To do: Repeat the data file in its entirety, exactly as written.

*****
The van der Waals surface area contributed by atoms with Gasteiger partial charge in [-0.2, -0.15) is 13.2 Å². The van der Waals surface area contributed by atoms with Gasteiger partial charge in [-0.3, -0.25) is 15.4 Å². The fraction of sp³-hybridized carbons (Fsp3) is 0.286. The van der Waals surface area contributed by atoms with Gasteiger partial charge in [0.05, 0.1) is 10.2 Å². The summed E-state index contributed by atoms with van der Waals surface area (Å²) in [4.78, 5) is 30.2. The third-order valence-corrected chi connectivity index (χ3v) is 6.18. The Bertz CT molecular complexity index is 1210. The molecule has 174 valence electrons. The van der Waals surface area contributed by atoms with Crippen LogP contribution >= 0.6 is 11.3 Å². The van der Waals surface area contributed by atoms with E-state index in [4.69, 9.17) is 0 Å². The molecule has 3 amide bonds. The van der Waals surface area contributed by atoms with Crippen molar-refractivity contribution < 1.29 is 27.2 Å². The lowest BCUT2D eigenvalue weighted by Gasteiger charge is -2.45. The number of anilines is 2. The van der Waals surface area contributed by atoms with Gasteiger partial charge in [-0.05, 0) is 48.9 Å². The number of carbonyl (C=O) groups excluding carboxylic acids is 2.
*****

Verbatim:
The van der Waals surface area contributed by atoms with Gasteiger partial charge in [-0.2, -0.15) is 13.2 Å². The van der Waals surface area contributed by atoms with Gasteiger partial charge in [-0.3, -0.25) is 15.4 Å². The fraction of sp³-hybridized carbons (Fsp3) is 0.286. The van der Waals surface area contributed by atoms with Gasteiger partial charge in [0.05, 0.1) is 10.2 Å². The summed E-state index contributed by atoms with van der Waals surface area (Å²) in [4.78, 5) is 30.2. The third-order valence-corrected chi connectivity index (χ3v) is 6.18. The Bertz CT molecular complexity index is 1210. The molecule has 174 valence electrons. The van der Waals surface area contributed by atoms with Crippen LogP contribution >= 0.6 is 11.3 Å². The van der Waals surface area contributed by atoms with E-state index in [4.69, 9.17) is 0 Å². The molecule has 3 amide bonds. The van der Waals surface area contributed by atoms with Crippen molar-refractivity contribution < 1.29 is 27.2 Å². The lowest BCUT2D eigenvalue weighted by Gasteiger charge is -2.45. The number of anilines is 2. The van der Waals surface area contributed by atoms with Gasteiger partial charge in [-0.05, 0) is 48.9 Å². The number of carbonyl (C=O) groups excluding carboxylic acids is 2.